cPickle alternative?

Discussion in 'Python' started by Drochom, Aug 15, 2003.

  1. Drochom

    Drochom Guest

    Hello,
    I have a huge problem with loading very simple structure into memory
    it is a list of tuples, it has 6MB and consists of 100000 elements

    >import cPickle


    >plik = open("mealy","r")
    >mealy = cPickle.load(plik)
    >plik.close()


    this takes about 30 seconds!
    How can I accelerate it?

    Thanks in adv.
     
    Drochom, Aug 15, 2003
    #1
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  2. Drochom wrote:

    > Hello,
    > I have a huge problem with loading very simple structure into memory
    > it is a list of tuples, it has 6MB and consists of 100000 elements
    >
    >>import cPickle

    >
    >>plik = open("mealy","r")
    >>mealy = cPickle.load(plik)
    >>plik.close()

    >
    > this takes about 30 seconds!
    > How can I accelerate it?
    >
    > Thanks in adv.


    What protocol did you pickle your data with? The default (protocol 0,
    ASCII text) is the slowest. I suggest you upgrade to Python 2.3 and
    save your data with the new protocol 2 -- it's likely to be fastest.


    Alex
     
    Alex Martelli, Aug 15, 2003
    #2
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  3. Hi,

    I have no idea! I used a similar scheme the other day and made some
    benchmarks (I *like* benchmarks!)

    About 6 MB took 4 seconds dumping as well as loading on a 800 Mhz P3 Laptop.
    When using binary mode it went down to about 1.5 seconds (And space to 2 MB)

    THis is o.k., because I generally have problems beeing faster than 1 MB/sec
    with my 2" drive, processor and Python ;-)

    Python 2.3 seems to have even a more effective "protocoll mode 2".

    May be your structures are *very* complex??

    Kindly
    Michael P



    "Drochom" <> schrieb im Newsbeitrag
    news:bhiqlg$9qj$...
    > Hello,
    > I have a huge problem with loading very simple structure into memory
    > it is a list of tuples, it has 6MB and consists of 100000 elements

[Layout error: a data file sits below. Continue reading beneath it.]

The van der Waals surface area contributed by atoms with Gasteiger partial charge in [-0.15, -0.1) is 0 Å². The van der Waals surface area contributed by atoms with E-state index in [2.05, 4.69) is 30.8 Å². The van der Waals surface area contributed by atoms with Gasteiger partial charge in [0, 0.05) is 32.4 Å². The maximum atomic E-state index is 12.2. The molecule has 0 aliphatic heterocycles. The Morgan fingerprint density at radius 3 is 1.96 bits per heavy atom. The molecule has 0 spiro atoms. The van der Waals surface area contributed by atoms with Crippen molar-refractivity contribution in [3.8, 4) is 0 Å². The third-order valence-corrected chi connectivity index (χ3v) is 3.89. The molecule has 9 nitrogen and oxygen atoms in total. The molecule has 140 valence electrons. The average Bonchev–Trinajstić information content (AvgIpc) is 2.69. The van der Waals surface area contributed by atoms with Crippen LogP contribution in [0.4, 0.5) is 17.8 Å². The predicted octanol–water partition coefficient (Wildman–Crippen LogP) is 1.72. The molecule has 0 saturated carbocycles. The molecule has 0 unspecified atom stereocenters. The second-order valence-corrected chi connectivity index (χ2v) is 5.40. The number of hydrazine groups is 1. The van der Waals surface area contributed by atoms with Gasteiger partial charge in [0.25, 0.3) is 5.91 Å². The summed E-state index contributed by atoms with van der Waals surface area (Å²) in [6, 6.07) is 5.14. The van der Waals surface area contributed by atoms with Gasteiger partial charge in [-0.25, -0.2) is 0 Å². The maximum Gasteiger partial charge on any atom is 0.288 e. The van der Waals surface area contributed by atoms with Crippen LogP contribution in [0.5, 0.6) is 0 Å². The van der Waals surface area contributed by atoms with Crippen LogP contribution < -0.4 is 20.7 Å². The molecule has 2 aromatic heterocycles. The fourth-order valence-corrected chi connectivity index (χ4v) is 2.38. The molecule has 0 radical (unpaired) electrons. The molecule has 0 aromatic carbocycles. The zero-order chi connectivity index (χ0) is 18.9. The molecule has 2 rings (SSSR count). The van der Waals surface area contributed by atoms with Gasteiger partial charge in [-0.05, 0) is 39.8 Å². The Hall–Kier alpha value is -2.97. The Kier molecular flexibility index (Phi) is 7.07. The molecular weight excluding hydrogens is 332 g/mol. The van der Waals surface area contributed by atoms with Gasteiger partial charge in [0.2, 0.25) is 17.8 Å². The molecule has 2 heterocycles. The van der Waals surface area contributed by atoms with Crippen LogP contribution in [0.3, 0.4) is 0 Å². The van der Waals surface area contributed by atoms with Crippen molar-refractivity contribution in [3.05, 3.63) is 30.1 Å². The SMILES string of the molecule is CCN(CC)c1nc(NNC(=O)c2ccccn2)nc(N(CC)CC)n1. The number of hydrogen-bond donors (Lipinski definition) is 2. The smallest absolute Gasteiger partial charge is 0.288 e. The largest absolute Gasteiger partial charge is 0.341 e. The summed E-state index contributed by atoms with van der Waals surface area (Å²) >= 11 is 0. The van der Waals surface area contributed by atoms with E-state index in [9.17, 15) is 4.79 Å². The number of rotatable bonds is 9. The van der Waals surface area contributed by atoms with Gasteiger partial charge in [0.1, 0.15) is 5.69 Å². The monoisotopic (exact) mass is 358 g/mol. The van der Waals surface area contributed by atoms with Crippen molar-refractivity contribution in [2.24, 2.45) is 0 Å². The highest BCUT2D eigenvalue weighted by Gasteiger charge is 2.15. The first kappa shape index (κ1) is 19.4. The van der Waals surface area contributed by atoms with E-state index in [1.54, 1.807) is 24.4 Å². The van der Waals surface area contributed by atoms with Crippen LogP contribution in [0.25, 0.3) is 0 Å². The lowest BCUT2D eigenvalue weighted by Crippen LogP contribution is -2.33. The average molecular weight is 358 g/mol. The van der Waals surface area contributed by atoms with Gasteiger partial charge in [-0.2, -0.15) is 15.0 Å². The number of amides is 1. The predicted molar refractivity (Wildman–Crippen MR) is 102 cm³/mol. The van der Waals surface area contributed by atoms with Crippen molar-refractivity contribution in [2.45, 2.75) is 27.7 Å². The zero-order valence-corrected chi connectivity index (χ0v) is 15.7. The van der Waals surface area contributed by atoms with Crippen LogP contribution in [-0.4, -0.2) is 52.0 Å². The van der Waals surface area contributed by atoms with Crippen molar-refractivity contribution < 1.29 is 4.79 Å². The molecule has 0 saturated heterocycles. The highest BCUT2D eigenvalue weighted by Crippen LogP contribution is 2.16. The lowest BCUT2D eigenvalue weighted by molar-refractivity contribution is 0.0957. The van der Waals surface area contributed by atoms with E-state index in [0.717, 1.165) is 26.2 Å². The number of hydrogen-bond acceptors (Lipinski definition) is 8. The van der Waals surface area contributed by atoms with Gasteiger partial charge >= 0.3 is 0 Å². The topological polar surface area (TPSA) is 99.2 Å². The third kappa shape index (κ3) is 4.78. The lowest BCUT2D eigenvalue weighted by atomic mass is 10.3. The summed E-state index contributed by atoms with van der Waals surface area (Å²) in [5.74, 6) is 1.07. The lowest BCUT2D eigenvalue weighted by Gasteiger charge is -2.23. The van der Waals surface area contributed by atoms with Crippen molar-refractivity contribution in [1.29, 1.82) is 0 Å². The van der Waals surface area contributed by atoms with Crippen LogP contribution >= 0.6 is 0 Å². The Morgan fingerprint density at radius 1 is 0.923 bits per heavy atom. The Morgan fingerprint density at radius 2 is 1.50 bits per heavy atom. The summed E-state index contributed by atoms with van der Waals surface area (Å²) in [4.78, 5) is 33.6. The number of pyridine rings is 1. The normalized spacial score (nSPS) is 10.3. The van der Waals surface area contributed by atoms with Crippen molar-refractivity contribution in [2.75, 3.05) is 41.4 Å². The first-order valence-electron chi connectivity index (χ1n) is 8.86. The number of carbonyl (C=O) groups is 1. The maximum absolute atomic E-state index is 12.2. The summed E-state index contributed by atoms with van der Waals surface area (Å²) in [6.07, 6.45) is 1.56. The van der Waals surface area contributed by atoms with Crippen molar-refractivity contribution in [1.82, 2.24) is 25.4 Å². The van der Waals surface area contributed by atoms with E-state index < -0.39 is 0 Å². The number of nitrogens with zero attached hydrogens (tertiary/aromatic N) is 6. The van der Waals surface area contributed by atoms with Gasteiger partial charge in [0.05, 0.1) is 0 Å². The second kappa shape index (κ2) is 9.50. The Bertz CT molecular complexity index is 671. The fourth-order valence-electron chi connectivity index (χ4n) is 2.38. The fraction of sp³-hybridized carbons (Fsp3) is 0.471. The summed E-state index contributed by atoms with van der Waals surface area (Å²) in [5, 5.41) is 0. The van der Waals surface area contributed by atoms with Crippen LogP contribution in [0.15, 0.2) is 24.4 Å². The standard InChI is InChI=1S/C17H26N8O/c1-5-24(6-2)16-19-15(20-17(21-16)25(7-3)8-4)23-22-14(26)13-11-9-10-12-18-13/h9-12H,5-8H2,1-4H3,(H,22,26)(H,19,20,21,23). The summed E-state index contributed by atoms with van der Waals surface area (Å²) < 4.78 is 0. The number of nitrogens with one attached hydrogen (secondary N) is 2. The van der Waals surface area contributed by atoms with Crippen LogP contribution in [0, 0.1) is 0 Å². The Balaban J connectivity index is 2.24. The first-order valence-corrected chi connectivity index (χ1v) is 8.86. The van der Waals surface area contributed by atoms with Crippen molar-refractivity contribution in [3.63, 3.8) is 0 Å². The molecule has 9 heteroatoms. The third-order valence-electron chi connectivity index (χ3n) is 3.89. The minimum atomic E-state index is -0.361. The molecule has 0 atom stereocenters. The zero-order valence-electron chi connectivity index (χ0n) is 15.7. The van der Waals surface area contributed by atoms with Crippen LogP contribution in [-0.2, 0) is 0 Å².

>
    > >import cPickle

    >
    > >plik = open("mealy","r")
    > >mealy = cPickle.load(plik)
    > >plik.close()

    >
    > this takes about 30 seconds!
    > How can I accelerate it?
    >
    > Thanks in adv.
    >
    >
    >
     
    Michael Peuser, Aug 15, 2003
    #3
  4. Drochom wrote:
    >>What protocol did you pickle your data with? The default (protocol 0,
    >>ASCII text) is the slowest. I suggest you upgrade to Python 2.3 and
    >>save your data with the new protocol 2 -- it's likely to be fastest.
    >>
    >>
    >>Alex
    >>

    >
    > Thanks:)
    > i'm using default protocol, i'm not sure if i can upgrade so simply, because
    > i'm using many modules for Py2.2


    Then use protocol 1 instead -- that has been the binary pickle protocol
    for a long time, and works perfectly on Python 2.2.x :)
    (and it's much faster than protocol 0 -- the text protocol)

    --Irmen
     
    Irmen de Jong, Aug 15, 2003
    #4
  5. Drochom wrote:
    > Thanks for help:)
    > Here is simple example:
    > frankly speaking it's a graph with 100000 nodes:
    > STRUCTURE:
    > [(('k', 5, 0),), (('*', 0, 0),), (('t', 1, 1),), (('o', 2, 0),), (('t', 3,
    > 0),), (('a', 4, 0), ('o', 2, 0))]


    Perhaps this matches your spec:

    from random import randrange
    import pickle, cPickle, time

    source = [(chr(randrange(33, 127)), randrange(100000), randrange(i+50))
    for i in range(100000)]


    def timed(module, flag, name='file.tmp'):
    start = time.time()
    dest = file(name, 'wb')
    module.dump(source, dest, flag)
    dest.close()
    mid = time.time()
    dest = file(name, 'rb')
    result = module.load(dest)
    dest.close()
    stop = time.time()
    assert source == result
    return mid-start, stop-mid

    On 2.2:
    timed(pickle, 0): (7.8, 5.5)
    timed(pickle, 1): (9.5, 6.2)
    timed(cPickle, 0): (0.41, 4.9)
    timed(cPickle, 1): (0.15, .53)

    On 2.3:
    timed(pickle, 0): (6.2, 5.3)
    timed(pickle, 1): (6.6, 5.4)
    timed(pickle, 2): (6.5, 3.9)

    timed(cPickle, 0): (6.2, 5.3)
    timed(pickle, 1): (.88, .69)
    timed(pickle, 2): (.80, .67)

    (Not tightly controlled -- I'd gues 1.5 digits)

    -Scott David Daniels
     
    Scott David Daniels, Aug 15, 2003
    #5
  6. Drochom

    Drochom Guest

    "Michael Peuser" <> wrote in message
    news:bhj56t$1d8$03$-online.com...
    > o.k - I modified my testprogram - let it run at your machine.
    > It took 1.5 seconds - I made it 11 Million records to get to 2 Mbyte.
    > Kindly
    > Michael
    > ------------------
    > import cPickle as Pickle
    > from time import clock
    >
    > # generate 1.000.000 records
    > r=[(('k', 5, 0),), (('*', 0, 0),), (('t', 1, 1),), (('o', 2, 0),), (('t',

    3,
    > 0),), (('a', 4, 0), ('o', 2, 0))]
    >
    > x=[]
    >
    > for i in xrange(1000000):